30 Apr 2024, 13:10
Carolina Kyllmann

Business alliance calls for prioritisation of overhead power lines over costly underground projects


An alliance of industry associations, trade unions and farmers has called on Germany's government to halt planned underground electricity grid expansion projects and instead build three electricity highways as overhead lines, business daily Handelsblatt reported. In a joint letter seen by the paper, industry federation BDI, farmers' association DBV, trade union DGB and consumer organisation VZBV called on political leaders, including economy minister Robert Habeck and finance minister Christian Lindner, to reassess rules prioritising underground power lines in the country. The alliance argued that underground projects are unnecessarily expensive, and that costs and time could be saved without jeopardising climate targets by building power lines overhead. Additionally, they mentioned that underground cabling leads to considerable interference with nature.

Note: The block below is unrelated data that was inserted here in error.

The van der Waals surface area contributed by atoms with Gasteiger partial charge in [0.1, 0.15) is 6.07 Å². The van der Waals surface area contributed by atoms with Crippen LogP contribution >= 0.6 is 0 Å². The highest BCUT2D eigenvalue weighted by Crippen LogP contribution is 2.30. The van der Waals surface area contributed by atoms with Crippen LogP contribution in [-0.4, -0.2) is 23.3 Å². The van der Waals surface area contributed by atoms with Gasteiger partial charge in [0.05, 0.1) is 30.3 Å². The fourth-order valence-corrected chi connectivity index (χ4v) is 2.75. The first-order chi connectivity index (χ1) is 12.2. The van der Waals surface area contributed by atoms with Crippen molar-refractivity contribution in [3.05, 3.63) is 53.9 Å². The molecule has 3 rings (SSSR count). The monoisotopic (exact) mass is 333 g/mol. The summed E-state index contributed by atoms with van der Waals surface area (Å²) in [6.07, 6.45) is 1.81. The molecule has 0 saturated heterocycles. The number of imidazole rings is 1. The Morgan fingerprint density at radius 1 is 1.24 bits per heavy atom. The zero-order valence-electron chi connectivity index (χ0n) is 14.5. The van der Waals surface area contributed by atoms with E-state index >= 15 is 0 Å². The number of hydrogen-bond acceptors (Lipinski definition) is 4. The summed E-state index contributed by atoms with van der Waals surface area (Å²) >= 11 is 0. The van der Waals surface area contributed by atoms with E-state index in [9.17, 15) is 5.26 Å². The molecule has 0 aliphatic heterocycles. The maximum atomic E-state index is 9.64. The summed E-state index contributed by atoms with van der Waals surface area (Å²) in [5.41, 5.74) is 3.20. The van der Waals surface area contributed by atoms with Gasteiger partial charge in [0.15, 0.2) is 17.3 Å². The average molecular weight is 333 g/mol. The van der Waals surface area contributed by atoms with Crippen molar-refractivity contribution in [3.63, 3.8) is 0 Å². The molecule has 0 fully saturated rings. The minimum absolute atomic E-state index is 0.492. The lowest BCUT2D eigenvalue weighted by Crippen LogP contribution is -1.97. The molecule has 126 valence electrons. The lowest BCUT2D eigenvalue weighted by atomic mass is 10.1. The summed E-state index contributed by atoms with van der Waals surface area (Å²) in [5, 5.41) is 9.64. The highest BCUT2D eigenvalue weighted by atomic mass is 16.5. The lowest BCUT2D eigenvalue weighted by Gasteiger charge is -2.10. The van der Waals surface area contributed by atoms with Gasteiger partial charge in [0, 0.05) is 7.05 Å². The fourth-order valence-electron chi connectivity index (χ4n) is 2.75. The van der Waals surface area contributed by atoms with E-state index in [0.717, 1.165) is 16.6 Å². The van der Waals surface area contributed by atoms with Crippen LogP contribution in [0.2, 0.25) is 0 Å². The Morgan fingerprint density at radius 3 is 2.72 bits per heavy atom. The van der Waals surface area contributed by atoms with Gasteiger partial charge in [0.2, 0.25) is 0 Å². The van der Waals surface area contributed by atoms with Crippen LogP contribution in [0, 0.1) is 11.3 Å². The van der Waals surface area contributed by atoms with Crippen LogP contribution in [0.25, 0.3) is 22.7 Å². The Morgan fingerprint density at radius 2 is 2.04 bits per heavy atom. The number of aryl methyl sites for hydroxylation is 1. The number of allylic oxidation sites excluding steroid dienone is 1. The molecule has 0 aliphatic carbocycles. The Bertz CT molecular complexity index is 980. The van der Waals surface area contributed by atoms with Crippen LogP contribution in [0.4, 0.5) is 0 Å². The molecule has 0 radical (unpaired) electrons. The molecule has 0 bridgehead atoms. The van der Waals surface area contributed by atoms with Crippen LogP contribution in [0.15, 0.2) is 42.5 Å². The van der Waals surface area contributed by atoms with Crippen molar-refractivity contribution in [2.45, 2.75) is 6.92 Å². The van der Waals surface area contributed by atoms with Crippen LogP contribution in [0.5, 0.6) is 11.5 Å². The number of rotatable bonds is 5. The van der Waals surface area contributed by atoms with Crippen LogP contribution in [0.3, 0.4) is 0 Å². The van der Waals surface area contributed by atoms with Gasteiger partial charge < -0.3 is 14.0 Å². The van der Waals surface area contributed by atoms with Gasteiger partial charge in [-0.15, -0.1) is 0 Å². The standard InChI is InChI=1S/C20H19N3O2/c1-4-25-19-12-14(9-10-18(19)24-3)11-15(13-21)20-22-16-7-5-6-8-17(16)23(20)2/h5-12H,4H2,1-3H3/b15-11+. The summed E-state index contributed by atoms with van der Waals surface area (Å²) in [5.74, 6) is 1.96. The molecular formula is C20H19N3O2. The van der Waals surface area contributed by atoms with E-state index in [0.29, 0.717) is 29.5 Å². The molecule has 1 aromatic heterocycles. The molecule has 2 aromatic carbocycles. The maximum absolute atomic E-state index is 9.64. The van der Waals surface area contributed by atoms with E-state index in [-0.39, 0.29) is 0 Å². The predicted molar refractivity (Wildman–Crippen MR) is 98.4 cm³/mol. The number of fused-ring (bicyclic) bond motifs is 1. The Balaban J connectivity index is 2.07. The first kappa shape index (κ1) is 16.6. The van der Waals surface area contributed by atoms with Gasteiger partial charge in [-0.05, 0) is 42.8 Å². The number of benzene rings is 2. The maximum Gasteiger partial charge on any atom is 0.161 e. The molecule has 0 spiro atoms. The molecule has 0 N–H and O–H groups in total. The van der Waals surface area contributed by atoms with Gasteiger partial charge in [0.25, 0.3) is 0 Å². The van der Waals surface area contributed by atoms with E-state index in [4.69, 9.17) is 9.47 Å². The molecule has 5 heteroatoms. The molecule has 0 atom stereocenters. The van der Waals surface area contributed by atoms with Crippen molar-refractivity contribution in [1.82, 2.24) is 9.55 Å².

The projects in question are the OstWestLink, NordWestLink and SuedWestLink, all of which are still in the early planning phases. They should help transport electricity from the country's windy north to its industrial south. According to the alliance, switching to overhead lines could save up to 20 billion euros in costs.

Grid expansion threatens to become a major stumbling block to the energy transition with ever more power supply coming from decentralised renewable sources. However, expansion projects were long delayed because of local opposition and public resistance, often because the infrastructure was regarded as an eyesore . Thus, the Federal Requirement Plan Act (Bundesbedarfsplangesetzes), which provides a legal framework for the construction of the high-voltage transmission lines, prioritises underground cables over the construction of visible pylons. Transmissions system operators (TSO) have in the past demanded a change to this legislation.

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